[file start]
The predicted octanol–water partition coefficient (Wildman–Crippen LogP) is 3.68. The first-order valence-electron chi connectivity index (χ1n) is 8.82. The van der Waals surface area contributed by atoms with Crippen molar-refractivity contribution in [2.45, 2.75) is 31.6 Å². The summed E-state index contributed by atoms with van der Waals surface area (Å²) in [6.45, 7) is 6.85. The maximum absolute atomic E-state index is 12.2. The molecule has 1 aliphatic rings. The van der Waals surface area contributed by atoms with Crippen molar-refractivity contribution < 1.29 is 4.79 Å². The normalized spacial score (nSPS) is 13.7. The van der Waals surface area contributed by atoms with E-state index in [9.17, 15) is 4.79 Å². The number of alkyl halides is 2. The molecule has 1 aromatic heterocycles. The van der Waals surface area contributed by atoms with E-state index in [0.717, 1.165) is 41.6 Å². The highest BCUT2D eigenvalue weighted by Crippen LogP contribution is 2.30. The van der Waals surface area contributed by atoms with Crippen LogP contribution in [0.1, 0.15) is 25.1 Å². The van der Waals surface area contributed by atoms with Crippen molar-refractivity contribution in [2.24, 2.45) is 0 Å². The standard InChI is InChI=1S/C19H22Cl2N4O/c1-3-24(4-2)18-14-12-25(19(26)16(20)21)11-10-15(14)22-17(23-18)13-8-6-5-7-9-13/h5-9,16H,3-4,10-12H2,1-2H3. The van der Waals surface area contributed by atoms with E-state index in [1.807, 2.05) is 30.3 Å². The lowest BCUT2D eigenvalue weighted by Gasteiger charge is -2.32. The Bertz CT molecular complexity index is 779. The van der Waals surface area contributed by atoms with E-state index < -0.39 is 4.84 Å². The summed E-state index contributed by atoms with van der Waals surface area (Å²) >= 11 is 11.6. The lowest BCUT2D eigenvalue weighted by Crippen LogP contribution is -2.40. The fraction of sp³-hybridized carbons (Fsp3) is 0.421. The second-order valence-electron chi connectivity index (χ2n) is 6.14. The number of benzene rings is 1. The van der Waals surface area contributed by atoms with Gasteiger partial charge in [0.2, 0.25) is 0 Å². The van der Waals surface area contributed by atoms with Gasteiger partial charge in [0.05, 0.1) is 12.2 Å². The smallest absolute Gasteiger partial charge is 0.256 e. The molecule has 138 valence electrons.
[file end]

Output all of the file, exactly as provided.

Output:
The predicted octanol–water partition coefficient (Wildman–Crippen LogP) is 3.68. The first-order valence-electron chi connectivity index (χ1n) is 8.82. The van der Waals surface area contributed by atoms with Crippen molar-refractivity contribution in [2.45, 2.75) is 31.6 Å². The summed E-state index contributed by atoms with van der Waals surface area (Å²) in [6.45, 7) is 6.85. The maximum absolute atomic E-state index is 12.2. The molecule has 1 aliphatic rings. The van der Waals surface area contributed by atoms with Crippen molar-refractivity contribution < 1.29 is 4.79 Å². The normalized spacial score (nSPS) is 13.7. The van der Waals surface area contributed by atoms with E-state index in [9.17, 15) is 4.79 Å². The number of alkyl halides is 2. The molecule has 1 aromatic heterocycles. The van der Waals surface area contributed by atoms with E-state index in [0.717, 1.165) is 41.6 Å². The highest BCUT2D eigenvalue weighted by Crippen LogP contribution is 2.30. The van der Waals surface area contributed by atoms with Crippen LogP contribution in [0.1, 0.15) is 25.1 Å². The van der Waals surface area contributed by atoms with Crippen molar-refractivity contribution in [2.24, 2.45) is 0 Å². The standard InChI is InChI=1S/C19H22Cl2N4O/c1-3-24(4-2)18-14-12-25(19(26)16(20)21)11-10-15(14)22-17(23-18)13-8-6-5-7-9-13/h5-9,16H,3-4,10-12H2,1-2H3. The van der Waals surface area contributed by atoms with E-state index in [1.807, 2.05) is 30.3 Å². The lowest BCUT2D eigenvalue weighted by Gasteiger charge is -2.32. The Bertz CT molecular complexity index is 779. The van der Waals surface area contributed by atoms with E-state index < -0.39 is 4.84 Å². The summed E-state index contributed by atoms with van der Waals surface area (Å²) >= 11 is 11.6. The lowest BCUT2D eigenvalue weighted by Crippen LogP contribution is -2.40. The fraction of sp³-hybridized carbons (Fsp3) is 0.421. The second-order valence-electron chi connectivity index (χ2n) is 6.14. The number of benzene rings is 1. The van der Waals surface area contributed by atoms with Gasteiger partial charge in [0.2, 0.25) is 0 Å². The van der Waals surface area contributed by atoms with Gasteiger partial charge in [0.05, 0.1) is 12.2 Å². The smallest absolute Gasteiger partial charge is 0.256 e. The molecule has 138 valence electrons.